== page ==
Iceland Mag

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Iceland Mag


Fact check: No, President of Iceland won't reveal the secret to making an easy $350/day from home

By Staff

  • Actual fake news The photo and name of the President of Iceland are being used by a fake news site to scam unsuspecting people. Photo/Screenshot-vísir

Guðni Th. Jóhannesson is challenging the "powerful elites" and "sending shockwaves" throughout all of Icelandic society after he revealed the amazing secret to making big bucks by working from home, CNN Money reports. Apparently Icelanders are leaving their jobs in record numbers swimming in the untold riches of a "new economy".

Only problem? The whole story is utter and complete nonsense! 

Fake news

Fake news, scam

Fake news, fake friends In fact, the President of Iceland makes public statements quite frequently! Photo/Screenshot

The news site which masquerades as CNN Money is a notorious phishing site which lures unsuspecting and gullible people into signing up for an elaborate scam. The signs should all be there: The website address is "" and Guðni Th. Jóhannesson is the President of Iceland - he already works from home, Bessastaðir estate, where the President's residence is located, making significantly more than 350 US dollars per day. 

The scammers appear to have picked up Guðni's photo on the internet, without realizing he is the president of Iceland. Nevertheless, the website quotes Guðni Th. at length extolling this once in a lifetime opportunity:

"It's even dangerous to talk about it, because the powerful elite does not want the average Iceland worker to have this much wealth. Because the wealthier the population is, the less power they themselves have. They hate me for sharing this!"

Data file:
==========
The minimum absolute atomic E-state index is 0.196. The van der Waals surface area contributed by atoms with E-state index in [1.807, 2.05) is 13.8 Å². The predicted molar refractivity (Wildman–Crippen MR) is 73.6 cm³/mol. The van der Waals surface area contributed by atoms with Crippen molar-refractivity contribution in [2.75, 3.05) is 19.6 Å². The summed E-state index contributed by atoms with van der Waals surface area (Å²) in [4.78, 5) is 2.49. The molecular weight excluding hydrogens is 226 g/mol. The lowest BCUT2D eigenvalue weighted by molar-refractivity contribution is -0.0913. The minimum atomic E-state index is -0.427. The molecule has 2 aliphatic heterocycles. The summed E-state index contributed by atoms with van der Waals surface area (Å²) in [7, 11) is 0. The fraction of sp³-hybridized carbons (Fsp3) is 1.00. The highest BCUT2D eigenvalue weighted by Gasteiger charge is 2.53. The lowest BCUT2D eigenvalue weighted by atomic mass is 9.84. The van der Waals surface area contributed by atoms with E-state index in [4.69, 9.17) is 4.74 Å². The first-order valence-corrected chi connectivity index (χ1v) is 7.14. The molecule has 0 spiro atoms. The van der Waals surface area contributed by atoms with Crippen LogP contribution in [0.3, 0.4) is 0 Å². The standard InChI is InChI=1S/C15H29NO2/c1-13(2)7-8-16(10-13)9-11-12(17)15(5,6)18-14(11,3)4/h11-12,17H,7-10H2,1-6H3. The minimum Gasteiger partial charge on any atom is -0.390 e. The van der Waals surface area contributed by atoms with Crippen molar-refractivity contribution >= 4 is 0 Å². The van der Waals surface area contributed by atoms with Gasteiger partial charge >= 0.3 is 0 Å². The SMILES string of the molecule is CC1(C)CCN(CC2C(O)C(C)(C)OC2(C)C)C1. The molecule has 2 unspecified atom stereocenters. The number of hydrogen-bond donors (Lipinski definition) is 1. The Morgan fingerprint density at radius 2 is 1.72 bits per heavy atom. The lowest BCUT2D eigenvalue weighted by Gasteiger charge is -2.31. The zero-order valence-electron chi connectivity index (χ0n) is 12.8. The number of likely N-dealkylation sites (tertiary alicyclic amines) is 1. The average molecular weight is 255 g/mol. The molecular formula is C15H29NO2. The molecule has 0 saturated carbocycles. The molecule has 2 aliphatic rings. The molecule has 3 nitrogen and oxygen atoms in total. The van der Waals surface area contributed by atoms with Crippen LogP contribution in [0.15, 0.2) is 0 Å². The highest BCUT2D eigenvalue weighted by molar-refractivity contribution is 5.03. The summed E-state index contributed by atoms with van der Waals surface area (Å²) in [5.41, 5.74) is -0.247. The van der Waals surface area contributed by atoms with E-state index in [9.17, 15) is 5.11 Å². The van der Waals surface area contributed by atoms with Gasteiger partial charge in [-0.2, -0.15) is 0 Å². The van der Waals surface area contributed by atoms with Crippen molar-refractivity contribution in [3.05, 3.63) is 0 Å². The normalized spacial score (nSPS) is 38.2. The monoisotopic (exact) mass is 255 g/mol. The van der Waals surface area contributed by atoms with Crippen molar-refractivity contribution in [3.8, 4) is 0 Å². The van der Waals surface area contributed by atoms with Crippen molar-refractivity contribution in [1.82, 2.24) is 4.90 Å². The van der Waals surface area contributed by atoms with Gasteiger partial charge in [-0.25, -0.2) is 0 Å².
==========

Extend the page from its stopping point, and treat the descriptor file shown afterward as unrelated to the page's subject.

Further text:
As is the case with any scam the pigeons are urged to act fast: This deal is only available for a short time!

"The key to success in life is preparation and timing. Sadly, this will really be the only opportunity in 100 years that the average person will have access building weath and making money at home. Because the window for this is so narrow, many Iceland workers will miss out on this. There really is just a few months or even weeks left to rake in mountains of cash."

You can see the full story by clicking this link, but be adviced the site you are entering is a scam!

Not the first Icelander to appear in fake news stories

Fake news
Real billionaire, fake news Björgólfur Thor Björgólfsson's photo and name have also been used to scam people. Photo/Screenshot

Earlier this year the wealthiest man in Iceland, investor Björgólfur Thor Björgólfsson found himself the victim of a similar fake news story and phishing scam. In February the billionaire's name and photo appeared in a story which was circulating Facebook, promising people a "classified system" which would help save people big bucks as they prepared their tax returns.

Read more: Iceland's sole billionaire drops 40 spots on the Forbes list of world's richest people

Needless to say, Björgólfur Thor has not released any secret or classified money making system to Icelanders or anyone else, for that matter. Björgólfur, who is number 1,161 on the list of the world's richest billionaires, is too busy looking after his actual business empire.

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